(A) X-Ray Computed Tomography (CT) Shows a Staphylomatous Lesion of the Optic Nerve Head. (B) T1- or (C and D) T2-Enhanced Magnetic Resonance Imaging (mri) also Revealed the Lesion Is Occupied with Aqueous Humor. (E) Three-Dimensional Echograph Shows the Shape of the Opening of the Staphyloma.

Figure 5. (A) X-Ray Computed Tomography (CT) Shows a Staphylomatous Lesion of the Optic Nerve Head. (B) T1- or (C and D) T2-Enhanced Magnetic Resonance Imaging (mri) also Revealed the Lesion Is Occupied with Aqueous Humor. (E) Three-Dimensional Echograph Shows the Shape of the Opening of the Staphyloma.

The parents of the patient had no family history of ocular anomalies. Her mother drank liquor abundantly (approximately 150 mL of ethanol) every day until she recognized her pregnancy (until approximately 2 months of pregnancy). She did not have a history of radiation exposure.

Examinations showed normal-sized eyes. Opacification was not seen in her lens and vitreous. Light reflex was impaired in her left eye. Eye movement was not able to be evaluated. Ocular fundus examination revealed a large excavation in the posterior pole without an obvious fovea in her right eye. B-mode echography showed an excavated staphyloma-like structure. Neither chromatin nor systemic abnormality was detected.

Discussion

This report suggests the relationship between development of congenital microphthalmia with retrobulbar cyst of the optic nerve or large peripapillary posterior staphyloma and alcohol intake of the mother during early pregnancy. The mothers of each patient were not relatives.

At approximately day 30 of gestation, the ventral part of the optic vesicle and stalk invaginates and forms a double-layered optic cup. Fusion of the edges of this fissure starts at approximately 5 weeks, proceeds anteriorly toward the rim of the optic cup and posteriorly along the optic stalk, and is completed by 7 weeks. Failure of the fetal fissure to close results in the disorders of coloboma. Although the molecular mechanisms controlling these tissue events are largely unknown, alcoholism of the mother might be a cause. Eye manifestations in fetal alcohol syndrome are well documented.10 Microphthalmia can be differentiated into four groups11: pure microphthalmos, colobomatous microphthalmos, complicated microphthalmos associated with multiple ocular structure anomalies, and microphthalmos as a part of a syndrome.12 Because pure microphthalmos reportedly has normal intraocular structure, without histopathological observation we failed to examine whether the patient had normal structure in the affected eye.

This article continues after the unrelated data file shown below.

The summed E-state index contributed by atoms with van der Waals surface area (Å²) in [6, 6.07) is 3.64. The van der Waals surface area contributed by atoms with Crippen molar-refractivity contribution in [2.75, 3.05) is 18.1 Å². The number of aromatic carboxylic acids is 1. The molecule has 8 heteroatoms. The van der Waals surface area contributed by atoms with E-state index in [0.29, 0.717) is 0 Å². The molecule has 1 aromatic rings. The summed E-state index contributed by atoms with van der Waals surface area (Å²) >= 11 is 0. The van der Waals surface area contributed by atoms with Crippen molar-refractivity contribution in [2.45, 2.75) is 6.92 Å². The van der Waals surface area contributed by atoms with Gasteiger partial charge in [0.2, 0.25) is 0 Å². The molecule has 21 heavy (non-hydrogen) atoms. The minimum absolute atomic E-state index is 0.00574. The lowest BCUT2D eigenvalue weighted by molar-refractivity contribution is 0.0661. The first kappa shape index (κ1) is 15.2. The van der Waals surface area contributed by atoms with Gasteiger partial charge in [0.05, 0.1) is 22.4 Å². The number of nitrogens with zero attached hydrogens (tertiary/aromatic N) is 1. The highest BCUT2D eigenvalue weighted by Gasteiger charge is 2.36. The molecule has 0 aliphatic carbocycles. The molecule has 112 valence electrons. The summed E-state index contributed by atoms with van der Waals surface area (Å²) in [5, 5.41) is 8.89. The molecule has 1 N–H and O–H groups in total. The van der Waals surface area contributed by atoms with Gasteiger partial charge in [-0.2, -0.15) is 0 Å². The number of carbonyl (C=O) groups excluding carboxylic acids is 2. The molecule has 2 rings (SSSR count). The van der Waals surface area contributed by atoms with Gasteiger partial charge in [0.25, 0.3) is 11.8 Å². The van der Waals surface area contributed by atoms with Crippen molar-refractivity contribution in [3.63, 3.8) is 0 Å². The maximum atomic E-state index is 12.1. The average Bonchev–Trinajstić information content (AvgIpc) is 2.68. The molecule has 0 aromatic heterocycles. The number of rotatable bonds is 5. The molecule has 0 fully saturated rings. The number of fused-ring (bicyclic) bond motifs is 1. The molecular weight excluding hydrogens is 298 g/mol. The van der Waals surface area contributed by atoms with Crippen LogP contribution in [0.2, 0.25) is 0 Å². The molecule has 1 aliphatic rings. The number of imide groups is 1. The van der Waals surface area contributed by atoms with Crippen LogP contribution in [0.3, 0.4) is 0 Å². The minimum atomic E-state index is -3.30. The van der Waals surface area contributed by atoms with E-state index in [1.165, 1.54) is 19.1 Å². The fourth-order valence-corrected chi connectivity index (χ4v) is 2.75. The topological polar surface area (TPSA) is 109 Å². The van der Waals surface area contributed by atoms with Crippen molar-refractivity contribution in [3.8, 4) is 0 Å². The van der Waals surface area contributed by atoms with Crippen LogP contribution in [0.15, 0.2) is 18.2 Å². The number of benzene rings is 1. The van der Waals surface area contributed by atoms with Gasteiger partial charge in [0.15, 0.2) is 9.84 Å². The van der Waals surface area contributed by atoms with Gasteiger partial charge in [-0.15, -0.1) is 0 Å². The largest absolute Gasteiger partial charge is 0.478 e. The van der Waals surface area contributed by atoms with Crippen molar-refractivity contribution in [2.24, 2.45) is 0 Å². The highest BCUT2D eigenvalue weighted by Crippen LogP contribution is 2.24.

On the other hand, a microphthalmia associated with a retrobulbar cystic lesion is considered to be colobomatous microphthalmos. The mechanism of the development of retrobulbar cyst includes failed closure of the embryonic fissure of the optic cup.13 Failed closure of the optic cup might result in lower intraocular pressure that potentially impairs the growth of the eyeball. Although in this type of cyst the retinal structure is inverted on the inner surface of the cyst, we failed to histologically examine the cyst. The presence of a communication route between the vitreous cavity and cyst further suggests that the current case was colobomatous microphthalmos.

The peripapillary staphyloma in the second case was also considered to be caused by the failed closure of the optic cup, and was thus a type of coloboma. Incomplete failure of the optic cup might cause intra-ocular pressure reduction and thus microphthalmia. Therefore, the conditions in both cases could be considered to be a series of abnormalities caused by the degree of failure of the optic cup. Effects of alcohol intake on the development of the eye, especially the closure of the optic cup, need to be further investigated.

References

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Authors

From the Department of Ophthalmology, Wakayama Medical University, Wakayama, Japan.

The authors have no financial or proprietary interest in the materials presented herein.

Address correspondence to Ai Kitano, MD, Department of Ophthalmology, Wakayama Medical University, 811-1 Kimiidera, Wakayama, 641-0012, Japan.

10.3928/01913913-20100218-06